Elms also liked the loose subject they proposed for the biennial. “We always talk about forefathers,” he added, “and they were going to address motherhood.” On the second floor, you can see a film showing the players interacting with their own mothers as well as people they consider their “artistic mothers.”


Los Angeles-based artist Lisa Anne Auerbach‘s knitted wool sweater sets and wall work Let the Dream Write Itself (embroidered with quotes from psychics she had visited) were among the more visually alluring works on the third floor.


Several large ceramic vessels from LA-based artist Sterling Ruby’s Basin Theology series graced the fourth floor with their glazed and irregular proportions. These colorful basins, inspired by European “Fat Lava” pottery of the 1950s, ’60s, and ’70s, contain remnants of prior works he considered failures.


Part of Joel Otterson’s installation.
Photo: Rozalia Jovanovic.

The domestic American abode has long been an inspiration for Joel Otterson, whose work in sculpture and the decorative arts has for thirty years taken cues from high, low, and queer culture. Here, the curtain, quilt, and tent, exhibit his particular predilection for handicrafts and thrift store finds.


The clusters of stuffed animals you’ll see in the stairwell are the work of Brussels-based composer and performance artist Charlemagne Palestine (a contemporary of Phillip Glass and Steve Reich), who will surround himself with stuffed animals when performing his music and smoking clove cigarettes. In this instance, placed over speakers that emit eerie sounds, they add a cozy-yet-spooky touch to the otherwise austere Brutalist design of the Whitney’s stairwell.


Even A.L. Steiner‘s Cost-Benefit Analysis (2014)—a collage composed of pigmented inkjet prints, photocopies, and paint that documents the events in the lives of individuals involved in social, environmental, and political activism—looked more like the wall of an angsty teenager’s room than that of a museum, and to very good effect.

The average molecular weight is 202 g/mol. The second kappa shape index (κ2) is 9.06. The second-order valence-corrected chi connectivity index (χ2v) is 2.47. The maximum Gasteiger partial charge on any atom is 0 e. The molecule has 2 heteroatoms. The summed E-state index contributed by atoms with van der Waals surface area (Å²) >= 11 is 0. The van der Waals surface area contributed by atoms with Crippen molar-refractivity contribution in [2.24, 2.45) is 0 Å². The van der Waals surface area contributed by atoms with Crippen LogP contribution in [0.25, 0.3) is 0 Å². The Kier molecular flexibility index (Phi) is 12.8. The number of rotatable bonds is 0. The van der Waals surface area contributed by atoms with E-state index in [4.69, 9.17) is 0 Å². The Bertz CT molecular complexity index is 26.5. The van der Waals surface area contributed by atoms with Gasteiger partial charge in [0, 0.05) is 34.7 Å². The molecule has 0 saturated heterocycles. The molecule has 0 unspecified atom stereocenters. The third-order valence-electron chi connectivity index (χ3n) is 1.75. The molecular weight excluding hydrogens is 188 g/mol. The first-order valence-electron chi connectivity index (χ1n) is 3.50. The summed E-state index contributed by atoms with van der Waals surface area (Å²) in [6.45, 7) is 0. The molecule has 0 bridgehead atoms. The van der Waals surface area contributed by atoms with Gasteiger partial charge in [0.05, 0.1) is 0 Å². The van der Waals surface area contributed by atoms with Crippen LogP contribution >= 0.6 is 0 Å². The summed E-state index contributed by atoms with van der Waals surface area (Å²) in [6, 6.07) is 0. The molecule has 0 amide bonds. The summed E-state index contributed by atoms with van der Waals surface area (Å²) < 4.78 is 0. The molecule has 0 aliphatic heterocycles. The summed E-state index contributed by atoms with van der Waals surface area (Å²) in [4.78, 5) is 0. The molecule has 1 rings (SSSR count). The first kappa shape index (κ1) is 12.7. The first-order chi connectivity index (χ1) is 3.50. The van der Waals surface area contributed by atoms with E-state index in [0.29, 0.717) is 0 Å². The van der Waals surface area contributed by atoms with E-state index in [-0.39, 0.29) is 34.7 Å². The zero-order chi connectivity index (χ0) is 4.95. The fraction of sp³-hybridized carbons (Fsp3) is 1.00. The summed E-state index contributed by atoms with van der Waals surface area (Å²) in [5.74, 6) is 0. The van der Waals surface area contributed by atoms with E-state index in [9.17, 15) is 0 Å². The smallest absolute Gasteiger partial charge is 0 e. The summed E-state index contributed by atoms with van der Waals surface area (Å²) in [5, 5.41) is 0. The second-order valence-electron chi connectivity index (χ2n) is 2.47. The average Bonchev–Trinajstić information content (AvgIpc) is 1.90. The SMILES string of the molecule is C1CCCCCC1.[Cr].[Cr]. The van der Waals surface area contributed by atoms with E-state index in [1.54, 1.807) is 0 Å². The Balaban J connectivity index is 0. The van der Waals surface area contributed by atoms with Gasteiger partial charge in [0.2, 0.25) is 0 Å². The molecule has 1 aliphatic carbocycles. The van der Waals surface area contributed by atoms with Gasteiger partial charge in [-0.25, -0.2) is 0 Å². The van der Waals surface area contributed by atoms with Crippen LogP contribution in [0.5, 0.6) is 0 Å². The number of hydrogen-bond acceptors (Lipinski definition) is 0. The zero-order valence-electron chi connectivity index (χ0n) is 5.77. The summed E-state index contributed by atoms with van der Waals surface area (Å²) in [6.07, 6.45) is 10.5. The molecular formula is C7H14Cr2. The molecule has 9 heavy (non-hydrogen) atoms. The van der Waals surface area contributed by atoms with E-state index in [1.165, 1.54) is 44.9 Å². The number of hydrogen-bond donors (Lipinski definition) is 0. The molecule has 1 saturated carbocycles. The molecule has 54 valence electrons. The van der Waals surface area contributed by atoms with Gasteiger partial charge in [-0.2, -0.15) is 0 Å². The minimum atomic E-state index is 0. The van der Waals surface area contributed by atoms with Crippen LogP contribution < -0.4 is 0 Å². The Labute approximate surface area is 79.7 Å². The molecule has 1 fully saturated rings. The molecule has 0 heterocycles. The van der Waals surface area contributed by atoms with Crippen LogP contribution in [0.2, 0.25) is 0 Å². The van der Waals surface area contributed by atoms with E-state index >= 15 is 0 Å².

Uri Aran‘s Untitled (2014), a mixed media on formica and paper piece that included baked cookies, cut-up rubber gloves, and a plate of glass, evoked the homemade and suggested an unfolding story. Behind the sculpture was the New York-based artist’s six-minute video A to Q, which features a selection of prosaic objects representing letters of the alphabet.


LA-based artist Shio Kusaka took to the traditions of pottery for her Biennial installation on the fourth floor, in which each bowl and vase contains unique patterns and imperfections, rich colors, and playful images of dinosaurs that make these sculptures more than just your average porcelain pots.

Bjarne Melgaard‘s dystopian third floor installation, meant to evoke the notion of the Anthropocene—the geological period that bears the mark of human activities—was a frenetic assemblage of graphic and violent images imprinted on couches and seen on video screens. It included life-sized female sex dolls strewn over couches alongside disembodied genitalia, and piled-up crocheted rugs. Due to his penchant for unique, crafted materials like couches and rugs, Melgaard’s homage to civilization’s decline, however transgressive, had a decidedly home-grown feel.

The 2014 Whitney Biennial continues through May 25.

Follow Artnet News on Facebook:

Want to stay ahead of the art world? Subscribe to our newsletter to get the breaking news, eye-opening interviews, and incisive critical takes that drive the conversation forward.
Article topics